Symptoms range from allergic–like reactions (e.g., rhinitis, asthma, eczema, and conjunctivitis) to flu–like reactions (skin rashes, gastroenteritis, and respiratory irritation). Allergic or irritative dermal reactions of varying severity have been reported from recreational exposures to several freshwater cyanobacterial genera such as Anabaena, Aphanizomenon, Nodularia, and Oscillatoria. Endotoxins, the blue–green pigment of the cyanotoxins (phycocyanin) and dermal toxins produced by Lyngbya and Planktothrix species have been linked to skin and eye irritation from exposure during swimming.

In addition, microcystin, anatoxin-a and saxitoxin, have been linked to gastrointestinal illness, liver disease, neurological effects, skin reactions, and possible cancer in humans. Experimental studies have demonstrated the tumor promotion activity of microcystins and nodularin. The most serious incidence occurred in 1996 at a hemodialysis clinic in Brazil when the deaths of over 70 patients receiving dialysis were attributed to exposure to microcystins which were later identified in the clinic’s water supply.

How do you treat people that have been exposed to cyanotoxins?

In the event that you do come into contact with water that is known to be contaminated with cyanotoxins, the Centers for Disease Control (CDC) recommends that you rinse off with clean, fresh water as soon as possible. Remove people from the source of exposure and give them supportive treatment. Seek medical treatment right away if you think you or someone you know might have been poisoned by cyanobacterial toxins, especially when any of the symptoms mentioned above are recognized. For more information, please visit the CDC's webpage on Harmful Algal Blooms (HABs).

How do cyanobacteria affect aquatic ecosystems?

Cyanobacterial blooms may cause detrimental effects on aquatic ecosystems. High biomass blooms, whether of toxic or nontoxic species, can accumulate as thick scums and mats, which decompose causing excessive oxygen consumption (hypoxia), which leads to an increased mortality rate in local fish, shellfish, invertebrate, and plant populations as a result of low oxygen levels (hypoxia). The blooms may also affect benthic flora and fauna due to decreased light penetration. Toxic blooms from some cyanobacteria genera (e.g., Anabaena circinalis, Aphanizomenon flosaquae, Cylindrospermopsis raciborskii, and Microcystis aeruginosa) may lead to inhibition of other phytoplankton and suppression of zooplankton grazing, leading to reduced growth and reproductive rates and changes in community structure and composition.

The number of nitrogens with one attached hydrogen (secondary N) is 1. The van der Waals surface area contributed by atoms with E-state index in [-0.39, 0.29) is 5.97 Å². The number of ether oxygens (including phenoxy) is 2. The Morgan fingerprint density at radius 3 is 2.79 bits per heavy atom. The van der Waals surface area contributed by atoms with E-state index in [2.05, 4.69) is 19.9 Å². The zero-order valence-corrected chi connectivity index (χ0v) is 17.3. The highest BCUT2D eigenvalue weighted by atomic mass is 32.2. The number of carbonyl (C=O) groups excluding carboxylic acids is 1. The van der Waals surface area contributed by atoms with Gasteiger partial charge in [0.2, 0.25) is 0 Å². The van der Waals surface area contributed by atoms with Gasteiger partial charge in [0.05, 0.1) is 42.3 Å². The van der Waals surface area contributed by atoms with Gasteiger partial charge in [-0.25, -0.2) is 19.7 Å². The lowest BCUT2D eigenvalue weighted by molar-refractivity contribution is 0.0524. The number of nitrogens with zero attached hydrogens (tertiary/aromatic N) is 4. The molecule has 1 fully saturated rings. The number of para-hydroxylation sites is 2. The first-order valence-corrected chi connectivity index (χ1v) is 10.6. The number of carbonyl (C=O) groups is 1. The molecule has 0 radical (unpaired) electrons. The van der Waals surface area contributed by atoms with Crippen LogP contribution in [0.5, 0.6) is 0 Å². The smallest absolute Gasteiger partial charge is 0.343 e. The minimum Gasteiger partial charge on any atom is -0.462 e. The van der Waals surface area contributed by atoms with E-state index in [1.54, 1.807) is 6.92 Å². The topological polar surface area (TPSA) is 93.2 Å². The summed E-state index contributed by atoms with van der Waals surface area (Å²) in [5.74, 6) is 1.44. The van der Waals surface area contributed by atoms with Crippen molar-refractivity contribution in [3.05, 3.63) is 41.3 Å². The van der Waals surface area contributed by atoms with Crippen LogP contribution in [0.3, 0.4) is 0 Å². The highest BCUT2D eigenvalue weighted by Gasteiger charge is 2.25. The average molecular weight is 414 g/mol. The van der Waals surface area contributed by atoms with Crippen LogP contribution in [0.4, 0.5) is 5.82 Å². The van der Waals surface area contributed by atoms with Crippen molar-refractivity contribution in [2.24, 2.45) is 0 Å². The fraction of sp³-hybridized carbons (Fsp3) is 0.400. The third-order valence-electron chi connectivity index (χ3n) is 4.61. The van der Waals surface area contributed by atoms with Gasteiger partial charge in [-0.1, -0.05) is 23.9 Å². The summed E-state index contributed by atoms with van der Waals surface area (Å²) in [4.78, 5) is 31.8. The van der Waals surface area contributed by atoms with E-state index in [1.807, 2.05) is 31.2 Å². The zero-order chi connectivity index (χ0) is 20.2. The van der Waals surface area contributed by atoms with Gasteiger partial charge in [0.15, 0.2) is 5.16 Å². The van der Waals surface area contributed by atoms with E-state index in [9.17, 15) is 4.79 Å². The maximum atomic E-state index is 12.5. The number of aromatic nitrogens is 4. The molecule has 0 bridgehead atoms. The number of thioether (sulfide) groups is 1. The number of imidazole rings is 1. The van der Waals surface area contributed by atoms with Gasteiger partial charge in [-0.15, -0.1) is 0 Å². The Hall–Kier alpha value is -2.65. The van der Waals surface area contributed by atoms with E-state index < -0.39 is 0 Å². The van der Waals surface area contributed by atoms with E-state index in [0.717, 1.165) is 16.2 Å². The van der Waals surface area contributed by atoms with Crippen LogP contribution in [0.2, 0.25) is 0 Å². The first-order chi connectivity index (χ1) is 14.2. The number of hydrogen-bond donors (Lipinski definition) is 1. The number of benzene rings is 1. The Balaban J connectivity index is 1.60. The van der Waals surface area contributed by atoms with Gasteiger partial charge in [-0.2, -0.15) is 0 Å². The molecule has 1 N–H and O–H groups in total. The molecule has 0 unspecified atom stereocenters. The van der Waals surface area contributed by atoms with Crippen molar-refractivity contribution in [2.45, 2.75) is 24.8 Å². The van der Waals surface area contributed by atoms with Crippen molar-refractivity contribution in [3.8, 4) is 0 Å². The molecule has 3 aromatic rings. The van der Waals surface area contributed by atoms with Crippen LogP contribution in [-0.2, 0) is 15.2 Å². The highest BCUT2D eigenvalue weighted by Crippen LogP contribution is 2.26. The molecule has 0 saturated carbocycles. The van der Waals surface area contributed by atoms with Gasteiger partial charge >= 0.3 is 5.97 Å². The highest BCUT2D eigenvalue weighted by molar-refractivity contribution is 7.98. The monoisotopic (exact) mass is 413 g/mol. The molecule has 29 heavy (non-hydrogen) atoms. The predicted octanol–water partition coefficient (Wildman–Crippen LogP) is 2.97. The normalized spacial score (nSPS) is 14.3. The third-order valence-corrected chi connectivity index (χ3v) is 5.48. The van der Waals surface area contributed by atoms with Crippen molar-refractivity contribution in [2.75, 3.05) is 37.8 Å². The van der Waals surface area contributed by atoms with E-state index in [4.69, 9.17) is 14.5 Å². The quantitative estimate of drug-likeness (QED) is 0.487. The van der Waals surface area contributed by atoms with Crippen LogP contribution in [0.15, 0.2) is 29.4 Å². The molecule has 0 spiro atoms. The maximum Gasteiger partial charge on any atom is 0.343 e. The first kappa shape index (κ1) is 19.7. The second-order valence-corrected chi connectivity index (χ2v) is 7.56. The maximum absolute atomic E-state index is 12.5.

What other impacts do cyanobacteria have on their environment?

In addition to the production of toxins, cyanobacteria have often been associated in drinking water with taste and odor problems. Algal scums can be quickly broken by wave action and redispersed by wind mixing. In shallow bays, scums may take a long time to disperse and cells may disintegrate and die. Dying and lysing cells release their contents (toxins) into the water and are subject to rapid putrefaction of the material. Blooms produce a variety of odor and taste compounds, such as geosmin and 2–methylisoborneol (MIB), which are not toxic but are a nuisance to the public. The cyanobacterial genera that are known to produce geosmin are Anabaena, Aphanizomenon, Lyngbya, Microcystis, Oscillatoria, Phormidium, Schizothrix and Symploca; however, taste and odor issues are complex and are not solely associated with the presence of cyanobacteria. Many actinomycetes bacteria such as Actinomyces and Streptomyces species, aquatic fungi and myxobacteria can also produce these compounds.

More Information

US EPA Health Effects Support Document for the Cyanobacterial Toxin Anatoxin-a
US EPA Health Effects Support Document for the Cyanobacterial Microcystins Toxins
US EPA Health Effects Support Document for the Cyanobacterial Toxin Cylindrospermopsin
US EPA Drinking Water Health Advisory for the Cyanobacterial Toxin Cylindrospermopsin
US EPA Drinking Water Health Advisory for the Cyanobacterial Microcystins Toxins
Interagency, International Symposium on Cyanobacterial Harmful Algal Blooms
US EPA Harmful Algal Blooms and Seafood Safety
US EPA IRIS Toxicological Reviews for Microcystins, Anatoxin-a, and Cylindrospermopsin
WHO Cyanobacterial toxins: Microcystin-LR in Drinking-water
WHO Water Related Diseases: Cyanobacterial Toxins
Health Canada Blue-Green Algae (Cyanobacteria) and their Toxins
Presentations EPA Webinar Human Health Risks Associated with Cyanobacteria and Cyanotoxins Exposure, May 22, 2013
Presentations EPA Webinar Human Health Risks Associated with Cyanobacteria and Cyanotoxins Exposure, May 23, 2013

For comments, feedback or additional information, please contact Lesley D'Anglada (Danglada.Lesley@epa.gov), Project Manager, at 202-566-1125.